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Bill Buckner
First Baseman/Left Fielder

White Sox coaching career: 1996-97
15.1 bWAR
2,715 hits ⚾️ 174 HR ⚾️ 1,208 RBI ⚾️ 183 SB ⚾️ .289/.321/.408 ⚾️ 100 OPS+
Died: May 27, 2019
Age: 69

Bill Buckner never played for the White Sox, but was the team’s hitting coach for two seasons.

Everyone with any sense of baseball history is familiar with his error in Game 6 of the 1986 World Series, but that lowlight overshadows a player who would easily have surpassed 3,000 hits without the debilitating ankle injuries he suffered. Buckner also had extraordinary ability to put the ball in play, but per Royals Review had 11 seasons with more doubles than strikeouts and a 4.5% strikeout rate that was the seventh-lowest in the expansion era.

Buckner tore up the Dodgers minor league system and made his debut in the majors at 19. He won a batting title in 1980, had Top 10 MVP finishes in 1981 and 1982, and was an All-Star in 1981. His career ended after a return stint with the Red Sox in 1990.

Buckner’s 1996 White Sox offense was among the AL’s best, finishing sixth in runs per game and OPS and third in OPS+. But numbers were down across the board in 1997, with Chicago dropping to nearer league-average levels, and Buckner did not return in 1998.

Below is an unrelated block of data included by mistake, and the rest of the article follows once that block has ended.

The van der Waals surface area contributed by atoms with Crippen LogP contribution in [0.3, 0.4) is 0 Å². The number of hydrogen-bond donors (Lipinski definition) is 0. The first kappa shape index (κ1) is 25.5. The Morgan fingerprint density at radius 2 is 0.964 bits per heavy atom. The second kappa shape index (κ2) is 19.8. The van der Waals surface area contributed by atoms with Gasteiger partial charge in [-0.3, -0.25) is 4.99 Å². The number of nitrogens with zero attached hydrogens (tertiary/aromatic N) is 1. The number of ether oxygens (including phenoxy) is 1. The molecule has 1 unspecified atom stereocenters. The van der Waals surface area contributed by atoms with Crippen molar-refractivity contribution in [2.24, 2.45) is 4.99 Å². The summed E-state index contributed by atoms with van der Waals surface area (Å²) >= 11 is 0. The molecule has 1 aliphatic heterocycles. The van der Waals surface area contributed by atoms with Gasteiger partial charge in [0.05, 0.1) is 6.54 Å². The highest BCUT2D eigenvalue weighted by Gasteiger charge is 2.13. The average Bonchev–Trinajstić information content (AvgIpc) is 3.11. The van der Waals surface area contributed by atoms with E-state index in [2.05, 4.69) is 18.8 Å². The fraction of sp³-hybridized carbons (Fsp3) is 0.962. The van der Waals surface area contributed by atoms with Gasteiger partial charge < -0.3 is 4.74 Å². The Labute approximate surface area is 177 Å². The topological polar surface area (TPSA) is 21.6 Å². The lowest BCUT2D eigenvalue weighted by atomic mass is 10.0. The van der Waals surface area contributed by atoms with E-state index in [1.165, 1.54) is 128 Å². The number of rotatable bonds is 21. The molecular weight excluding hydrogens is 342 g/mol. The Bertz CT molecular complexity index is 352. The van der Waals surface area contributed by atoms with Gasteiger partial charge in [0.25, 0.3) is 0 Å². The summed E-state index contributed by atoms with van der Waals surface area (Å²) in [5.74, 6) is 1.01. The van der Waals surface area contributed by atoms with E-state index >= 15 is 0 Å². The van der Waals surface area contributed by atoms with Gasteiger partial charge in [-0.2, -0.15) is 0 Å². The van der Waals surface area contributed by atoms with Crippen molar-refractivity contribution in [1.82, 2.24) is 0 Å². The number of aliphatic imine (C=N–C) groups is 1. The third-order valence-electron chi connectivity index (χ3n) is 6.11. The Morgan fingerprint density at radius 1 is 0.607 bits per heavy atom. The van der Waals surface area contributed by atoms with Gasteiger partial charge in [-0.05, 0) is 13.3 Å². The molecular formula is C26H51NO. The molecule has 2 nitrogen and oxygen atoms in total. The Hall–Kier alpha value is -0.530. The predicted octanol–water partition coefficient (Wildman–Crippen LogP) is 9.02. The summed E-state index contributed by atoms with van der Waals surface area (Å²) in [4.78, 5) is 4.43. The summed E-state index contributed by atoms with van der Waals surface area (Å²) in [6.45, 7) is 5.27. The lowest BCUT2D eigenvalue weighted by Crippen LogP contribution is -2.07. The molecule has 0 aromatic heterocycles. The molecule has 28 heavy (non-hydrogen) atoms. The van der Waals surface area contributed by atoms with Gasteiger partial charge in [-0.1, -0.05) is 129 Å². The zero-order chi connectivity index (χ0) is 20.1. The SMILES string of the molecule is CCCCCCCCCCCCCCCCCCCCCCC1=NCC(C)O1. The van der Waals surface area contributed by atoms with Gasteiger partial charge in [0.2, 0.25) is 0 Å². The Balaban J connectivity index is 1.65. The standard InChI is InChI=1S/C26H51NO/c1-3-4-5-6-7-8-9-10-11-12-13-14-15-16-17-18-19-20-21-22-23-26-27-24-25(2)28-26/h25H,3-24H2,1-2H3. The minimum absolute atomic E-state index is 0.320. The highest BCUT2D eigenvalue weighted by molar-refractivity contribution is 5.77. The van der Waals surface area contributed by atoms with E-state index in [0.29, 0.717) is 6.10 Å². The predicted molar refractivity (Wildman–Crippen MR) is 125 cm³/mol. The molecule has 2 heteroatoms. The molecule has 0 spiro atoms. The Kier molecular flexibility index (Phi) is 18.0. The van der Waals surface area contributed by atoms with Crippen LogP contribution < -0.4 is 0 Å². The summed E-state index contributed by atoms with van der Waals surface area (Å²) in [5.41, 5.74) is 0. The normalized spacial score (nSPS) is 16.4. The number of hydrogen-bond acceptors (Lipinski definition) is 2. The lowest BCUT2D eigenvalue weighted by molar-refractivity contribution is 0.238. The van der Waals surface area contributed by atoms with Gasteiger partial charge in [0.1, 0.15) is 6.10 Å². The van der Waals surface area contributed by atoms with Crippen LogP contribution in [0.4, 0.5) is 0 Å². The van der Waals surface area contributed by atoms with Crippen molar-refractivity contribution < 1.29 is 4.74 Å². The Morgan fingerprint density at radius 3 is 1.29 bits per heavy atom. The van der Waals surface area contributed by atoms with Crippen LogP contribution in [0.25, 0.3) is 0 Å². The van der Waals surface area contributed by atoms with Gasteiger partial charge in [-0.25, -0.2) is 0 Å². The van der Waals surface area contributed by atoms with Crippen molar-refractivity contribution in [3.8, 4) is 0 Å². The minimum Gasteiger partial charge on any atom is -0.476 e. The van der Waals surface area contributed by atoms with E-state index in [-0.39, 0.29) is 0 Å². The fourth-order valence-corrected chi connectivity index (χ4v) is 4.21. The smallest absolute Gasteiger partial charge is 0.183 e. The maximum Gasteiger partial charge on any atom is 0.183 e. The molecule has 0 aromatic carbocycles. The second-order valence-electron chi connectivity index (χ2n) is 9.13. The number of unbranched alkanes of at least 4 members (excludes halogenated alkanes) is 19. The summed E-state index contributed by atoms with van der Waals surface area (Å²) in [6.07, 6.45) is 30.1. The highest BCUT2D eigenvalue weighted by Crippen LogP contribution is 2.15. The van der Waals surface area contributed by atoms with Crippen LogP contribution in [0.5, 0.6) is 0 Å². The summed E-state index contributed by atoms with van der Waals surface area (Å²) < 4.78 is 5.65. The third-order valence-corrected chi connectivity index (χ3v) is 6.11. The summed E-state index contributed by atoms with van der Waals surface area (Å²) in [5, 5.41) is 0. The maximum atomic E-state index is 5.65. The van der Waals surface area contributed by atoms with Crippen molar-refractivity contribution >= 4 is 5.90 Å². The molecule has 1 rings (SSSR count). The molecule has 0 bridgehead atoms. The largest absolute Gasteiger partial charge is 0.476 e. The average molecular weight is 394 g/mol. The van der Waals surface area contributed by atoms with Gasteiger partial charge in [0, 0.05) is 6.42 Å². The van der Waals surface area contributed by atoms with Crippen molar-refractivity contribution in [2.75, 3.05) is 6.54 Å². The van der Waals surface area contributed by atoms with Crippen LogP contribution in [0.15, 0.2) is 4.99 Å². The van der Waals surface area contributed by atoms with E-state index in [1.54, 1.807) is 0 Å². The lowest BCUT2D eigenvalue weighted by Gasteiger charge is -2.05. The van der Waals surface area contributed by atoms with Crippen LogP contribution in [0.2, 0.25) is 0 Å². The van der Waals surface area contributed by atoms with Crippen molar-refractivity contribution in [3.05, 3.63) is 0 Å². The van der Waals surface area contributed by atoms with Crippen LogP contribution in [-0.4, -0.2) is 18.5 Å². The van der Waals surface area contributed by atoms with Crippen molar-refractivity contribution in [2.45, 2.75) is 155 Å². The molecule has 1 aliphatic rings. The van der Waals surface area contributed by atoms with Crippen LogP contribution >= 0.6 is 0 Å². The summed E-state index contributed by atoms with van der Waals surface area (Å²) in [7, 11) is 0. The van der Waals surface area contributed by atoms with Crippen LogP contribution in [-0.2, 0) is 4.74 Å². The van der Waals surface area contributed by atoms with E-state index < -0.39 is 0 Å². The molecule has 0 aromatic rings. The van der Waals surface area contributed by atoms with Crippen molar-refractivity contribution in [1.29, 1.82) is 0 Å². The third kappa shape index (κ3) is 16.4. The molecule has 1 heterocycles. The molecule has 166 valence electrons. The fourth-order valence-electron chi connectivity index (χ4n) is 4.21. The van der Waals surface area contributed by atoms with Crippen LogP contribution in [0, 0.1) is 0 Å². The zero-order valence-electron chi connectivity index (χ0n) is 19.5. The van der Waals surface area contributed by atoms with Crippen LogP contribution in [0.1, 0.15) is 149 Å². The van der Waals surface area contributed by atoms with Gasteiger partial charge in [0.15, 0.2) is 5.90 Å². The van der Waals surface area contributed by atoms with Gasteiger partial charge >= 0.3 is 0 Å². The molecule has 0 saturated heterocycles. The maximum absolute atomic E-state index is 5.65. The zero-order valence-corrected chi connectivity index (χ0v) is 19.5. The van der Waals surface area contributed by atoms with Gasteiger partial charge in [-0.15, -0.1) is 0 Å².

Thankfully, Bucker had enjoyed a full run of “forgiveness” from Red Sox fans and esteem around baseball as a true grinder before succumbing to Lewy body dementia at his home in Boise.


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Kelly Paris
Infielder

White Sox career: 1988
-1.0 bWAR
46 hits ⚾️ 3 HR ⚾️ 14 RBI ⚾️ 8 SB ⚾️ .217/.270/.288 ⚾️ 54 OPS+
Died: May 27, 2019
Age: 61

Kelly Paris did not have a notable career by any means, but had a remarkable, late-career resurgence in a utility role with the White Sox in 1988. He was the shortstop at Taft High School (Calif.) charged with replacing future Hall-of-Famer Robin Yount. Both Kelly’s father and brother played in the minors, and Kelly and brother Bret were teammates on the 1976 Johnson City Cardinals, hitting homers in the same inning during one game. Despite very promising billing when drafted, Paris struggled until he had his eyes checked; he wore glasses for the rest of his career, and began his ascendance to the majors. Blocked by Ozzie Smith with the big league Cardinals, Paris suffered major ankle and arm injuries while in the minors after already having withstood two knee surgeries in high school, from football play.